Most of the population will be rural. The city of Rome had a large urban population, but they imported food from Egypt. I don't see how

some effort is made to evacuate people who really, really want out

unless only the capital city upper classes count as 'people'. There is certainly no orderly effort to evacuate some farmer who would rather not be entombed in a pocket dimension with the devil. Even evacuating the elites on such a short notice will be tricky.

  • Nobles and merchants with business ties outside the bubble would spend a few frantic days sending instructions, but they can't know how long the bubble would stay up. Perhaps they prepared orders for their factors abroad that made sense for a few months, even years, but what happened in centuries? "I am the heir of the 4th Duke of Whatever. He left instructions that Whatever Castle was to be maintained for his heirs, out of the estate around the castle, and here I am. The soi-disant 5th Duke and his heirs are all thieves. And cowards, since they bugged out."
  • Other notables might send their families out while they themselves stay and fight. If all heirs were outside the bubble, what happens inside when the elderly noble dies? "I'm the 28th Baron of Somewhere. Somewhere House in the capital belongs to me. I hope you remembered to air the linen from time to time."

How would the culture change as the god-killing effort goes on?

Many people left inside when the bubble went up would have a clear goal. Kill the evil god and they're free again.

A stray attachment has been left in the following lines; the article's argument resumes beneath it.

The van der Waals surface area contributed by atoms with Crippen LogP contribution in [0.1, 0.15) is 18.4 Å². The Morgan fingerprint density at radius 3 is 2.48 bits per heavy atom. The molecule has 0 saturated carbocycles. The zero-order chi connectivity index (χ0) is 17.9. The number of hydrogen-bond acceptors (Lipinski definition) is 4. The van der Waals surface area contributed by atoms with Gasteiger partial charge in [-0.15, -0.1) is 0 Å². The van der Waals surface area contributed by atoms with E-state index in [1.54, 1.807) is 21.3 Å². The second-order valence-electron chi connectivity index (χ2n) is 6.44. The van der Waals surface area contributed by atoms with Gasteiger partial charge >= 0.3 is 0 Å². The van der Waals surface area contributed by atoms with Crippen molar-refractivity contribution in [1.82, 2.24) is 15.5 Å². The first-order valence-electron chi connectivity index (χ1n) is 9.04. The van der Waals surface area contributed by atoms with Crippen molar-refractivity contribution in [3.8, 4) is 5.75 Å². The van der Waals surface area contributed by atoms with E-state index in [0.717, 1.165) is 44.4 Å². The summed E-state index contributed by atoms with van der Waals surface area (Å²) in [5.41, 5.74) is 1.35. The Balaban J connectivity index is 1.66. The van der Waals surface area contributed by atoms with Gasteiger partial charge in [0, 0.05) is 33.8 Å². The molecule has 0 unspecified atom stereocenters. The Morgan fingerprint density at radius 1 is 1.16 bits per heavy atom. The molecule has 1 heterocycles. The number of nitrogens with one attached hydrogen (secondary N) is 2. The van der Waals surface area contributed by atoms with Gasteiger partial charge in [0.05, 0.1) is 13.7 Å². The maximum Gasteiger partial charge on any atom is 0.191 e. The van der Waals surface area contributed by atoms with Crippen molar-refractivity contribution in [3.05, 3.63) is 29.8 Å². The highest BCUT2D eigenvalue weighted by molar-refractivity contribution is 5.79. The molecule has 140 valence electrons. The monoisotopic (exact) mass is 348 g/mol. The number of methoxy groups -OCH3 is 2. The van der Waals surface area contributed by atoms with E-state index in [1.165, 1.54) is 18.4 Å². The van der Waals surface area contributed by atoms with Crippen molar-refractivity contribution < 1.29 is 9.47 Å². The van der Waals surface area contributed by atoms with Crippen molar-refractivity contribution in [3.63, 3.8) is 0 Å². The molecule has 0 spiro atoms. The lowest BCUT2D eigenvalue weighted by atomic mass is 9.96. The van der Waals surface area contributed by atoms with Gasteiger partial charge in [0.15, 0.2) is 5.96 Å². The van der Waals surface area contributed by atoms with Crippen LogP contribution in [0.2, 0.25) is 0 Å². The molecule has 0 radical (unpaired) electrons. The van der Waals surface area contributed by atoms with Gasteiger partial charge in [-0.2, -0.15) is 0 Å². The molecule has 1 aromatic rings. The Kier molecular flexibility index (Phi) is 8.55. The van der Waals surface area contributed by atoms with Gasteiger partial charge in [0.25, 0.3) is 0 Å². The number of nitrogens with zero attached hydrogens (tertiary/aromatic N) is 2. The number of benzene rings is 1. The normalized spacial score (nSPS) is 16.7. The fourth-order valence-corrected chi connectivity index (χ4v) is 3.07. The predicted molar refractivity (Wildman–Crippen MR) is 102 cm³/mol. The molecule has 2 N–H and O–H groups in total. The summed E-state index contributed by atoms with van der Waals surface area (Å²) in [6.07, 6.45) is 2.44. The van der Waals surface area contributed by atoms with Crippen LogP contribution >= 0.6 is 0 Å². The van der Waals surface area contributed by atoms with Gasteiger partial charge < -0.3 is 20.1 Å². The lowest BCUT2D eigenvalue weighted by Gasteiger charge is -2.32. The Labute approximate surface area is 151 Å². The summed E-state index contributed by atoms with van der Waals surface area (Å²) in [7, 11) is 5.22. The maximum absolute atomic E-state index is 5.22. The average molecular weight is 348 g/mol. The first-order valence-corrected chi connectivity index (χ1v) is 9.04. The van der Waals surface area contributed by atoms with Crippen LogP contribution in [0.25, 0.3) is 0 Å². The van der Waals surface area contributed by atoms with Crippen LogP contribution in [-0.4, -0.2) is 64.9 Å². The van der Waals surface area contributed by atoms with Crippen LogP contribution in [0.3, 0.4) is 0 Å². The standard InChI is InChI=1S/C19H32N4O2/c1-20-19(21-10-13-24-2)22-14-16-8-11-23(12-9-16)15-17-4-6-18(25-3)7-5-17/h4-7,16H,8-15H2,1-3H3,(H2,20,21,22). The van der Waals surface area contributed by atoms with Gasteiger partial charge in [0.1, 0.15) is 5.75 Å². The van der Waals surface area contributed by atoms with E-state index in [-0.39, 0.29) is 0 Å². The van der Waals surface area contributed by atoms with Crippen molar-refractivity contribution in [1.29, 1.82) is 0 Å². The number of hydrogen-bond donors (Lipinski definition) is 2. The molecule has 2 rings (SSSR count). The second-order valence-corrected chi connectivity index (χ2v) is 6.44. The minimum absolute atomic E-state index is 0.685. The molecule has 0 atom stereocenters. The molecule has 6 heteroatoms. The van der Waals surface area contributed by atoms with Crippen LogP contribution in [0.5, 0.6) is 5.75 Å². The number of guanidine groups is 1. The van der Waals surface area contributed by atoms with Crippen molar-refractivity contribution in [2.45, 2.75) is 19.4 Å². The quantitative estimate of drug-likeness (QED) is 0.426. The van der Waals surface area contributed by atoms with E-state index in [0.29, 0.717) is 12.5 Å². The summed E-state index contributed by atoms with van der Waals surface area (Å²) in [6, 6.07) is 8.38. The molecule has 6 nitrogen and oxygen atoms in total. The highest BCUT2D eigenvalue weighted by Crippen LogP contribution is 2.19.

• Witch hunts against the agents of evil? The fact that the bubble stays up proves that they were not radical enough yet.
  • No more contact with foreigners and foreign ideas. Widespread xenophobia? Fits with the religious fanaticism.
  • No more imported luxuries. They might have enough for a balanced diet, but no exotic fruits. No imported fabrics and dyes, either. Everything is bland.

This is a very wide question. You might consider to edit and narrow it down.

Regarding society after 600 years, much depends on the accuracy of the historical record:

  • Do people outside really believe that humans did the barrier, or do educated people believe that this is a mythical superstition by people who did not understand a perfectly natural phenomenon?
  • Do people inside believe that the world has been greater and that they deliberately walled themselves in?

If the people inside retain a good idea, especially of the battles within the bubble, they might see themselves as martyrs for the common good. Once the bubble is lowered again, their descendants might claim that they're due some sort of compensation by the rest of the world for their hardship. What if the rest of the world disagrees?

  • $\begingroup$ I think I'll focus it by dropping the speculation about the far future; answering that question accurately likely depends on a whole host of additional assumptions, some of which involve plot threads. $\endgroup$
    – Merus
    Commented May 8, 2015 at 9:27

You must log in to answer this question.

Not the answer you're looking for? Browse other questions tagged .